The MPCA has issued an air quality alert for September 14 for ozone and fine particles.
Particles, most of us get: they’re the haze you can see in the air. But what is ozone? And why does it need an alert — isn’t ozone supposed to be a good thing?
What is ozone anyway?
Ozone can be good or bad, depending on where in the atmosphere it’s found. You’ve probably heard of the “ozone layer” in the upper atmosphere — up there, ozone is a good thing, as it protects us from harmful ultraviolet (UV) radiation from the sun. But down here, where we live and breathe, it’s called ground-level ozone. And having too much of it can be harmful to human health.
Ozone is a gas composed of three atoms of oxygen (O3). In the upper atmosphere it comes from natural and man-made sources. The ground-level type we’re concerned about is not emitted directly, but is created when oxides of nitrogen (NOx) and volatile organic compounds (VOC) cook in sunlight.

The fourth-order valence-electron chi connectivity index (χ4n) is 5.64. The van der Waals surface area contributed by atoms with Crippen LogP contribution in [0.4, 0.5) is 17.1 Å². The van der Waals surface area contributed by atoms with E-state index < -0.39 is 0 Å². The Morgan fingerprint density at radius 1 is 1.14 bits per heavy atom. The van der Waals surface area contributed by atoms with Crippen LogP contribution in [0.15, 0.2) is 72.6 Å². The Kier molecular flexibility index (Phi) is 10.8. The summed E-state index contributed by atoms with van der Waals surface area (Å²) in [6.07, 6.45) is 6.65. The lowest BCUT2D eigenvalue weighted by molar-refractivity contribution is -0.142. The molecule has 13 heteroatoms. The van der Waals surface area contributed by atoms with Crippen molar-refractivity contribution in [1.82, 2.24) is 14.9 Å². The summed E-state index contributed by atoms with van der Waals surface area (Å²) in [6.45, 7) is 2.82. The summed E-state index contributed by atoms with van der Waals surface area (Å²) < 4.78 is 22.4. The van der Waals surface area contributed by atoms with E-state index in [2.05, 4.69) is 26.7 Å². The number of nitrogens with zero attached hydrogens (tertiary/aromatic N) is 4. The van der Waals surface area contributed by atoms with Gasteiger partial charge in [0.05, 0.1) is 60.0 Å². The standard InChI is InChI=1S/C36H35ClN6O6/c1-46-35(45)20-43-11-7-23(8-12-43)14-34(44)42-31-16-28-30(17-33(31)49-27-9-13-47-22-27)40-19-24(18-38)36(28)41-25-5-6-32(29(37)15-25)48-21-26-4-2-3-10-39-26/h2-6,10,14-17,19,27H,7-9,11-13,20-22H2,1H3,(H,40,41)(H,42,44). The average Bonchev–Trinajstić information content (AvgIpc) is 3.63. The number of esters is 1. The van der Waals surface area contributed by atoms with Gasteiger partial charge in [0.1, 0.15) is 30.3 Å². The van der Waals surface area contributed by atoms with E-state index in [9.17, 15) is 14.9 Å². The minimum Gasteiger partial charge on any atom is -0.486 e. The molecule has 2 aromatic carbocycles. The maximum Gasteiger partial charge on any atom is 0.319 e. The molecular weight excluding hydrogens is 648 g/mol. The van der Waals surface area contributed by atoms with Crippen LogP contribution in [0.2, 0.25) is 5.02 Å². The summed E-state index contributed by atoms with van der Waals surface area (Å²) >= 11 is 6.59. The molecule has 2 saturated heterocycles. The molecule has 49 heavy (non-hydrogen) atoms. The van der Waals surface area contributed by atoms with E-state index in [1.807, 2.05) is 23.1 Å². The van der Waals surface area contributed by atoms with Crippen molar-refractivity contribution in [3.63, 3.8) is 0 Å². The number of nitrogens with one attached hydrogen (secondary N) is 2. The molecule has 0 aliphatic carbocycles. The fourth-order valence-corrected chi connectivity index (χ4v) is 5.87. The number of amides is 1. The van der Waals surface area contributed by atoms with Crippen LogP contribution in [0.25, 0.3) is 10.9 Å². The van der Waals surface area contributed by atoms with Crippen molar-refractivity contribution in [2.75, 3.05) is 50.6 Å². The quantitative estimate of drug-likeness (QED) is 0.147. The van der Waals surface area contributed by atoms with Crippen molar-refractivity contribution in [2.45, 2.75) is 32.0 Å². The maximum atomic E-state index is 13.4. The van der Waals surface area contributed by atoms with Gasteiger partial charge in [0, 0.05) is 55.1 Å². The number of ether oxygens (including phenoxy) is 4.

To help distinguish “bad” ozone from “good” ozone, remember: “Good up high, bad nearby.” Today’s Air Quality Index is in the orange zone, meaning the air is unhealthy for sensitive groups.
Ozone is most likely to reach today’s levels on hot sunny days in urban environments, but can still be high during colder months. It can also be transported long distances by wind, so even rural areas can experience high ozone levels. People most at risk from elevated ozone levels include those with asthma, children, the elderly, and anyone working or playing hard outdoors. To protect yourself, stay indoors with air conditioning if possible, and if you need to be outside, take it easy. If you experience respiratory symptoms, use your inhalers as directed and contact your health care provider. To learn more about ozone, visit https://www.pca.state.mn.us/air/ozone.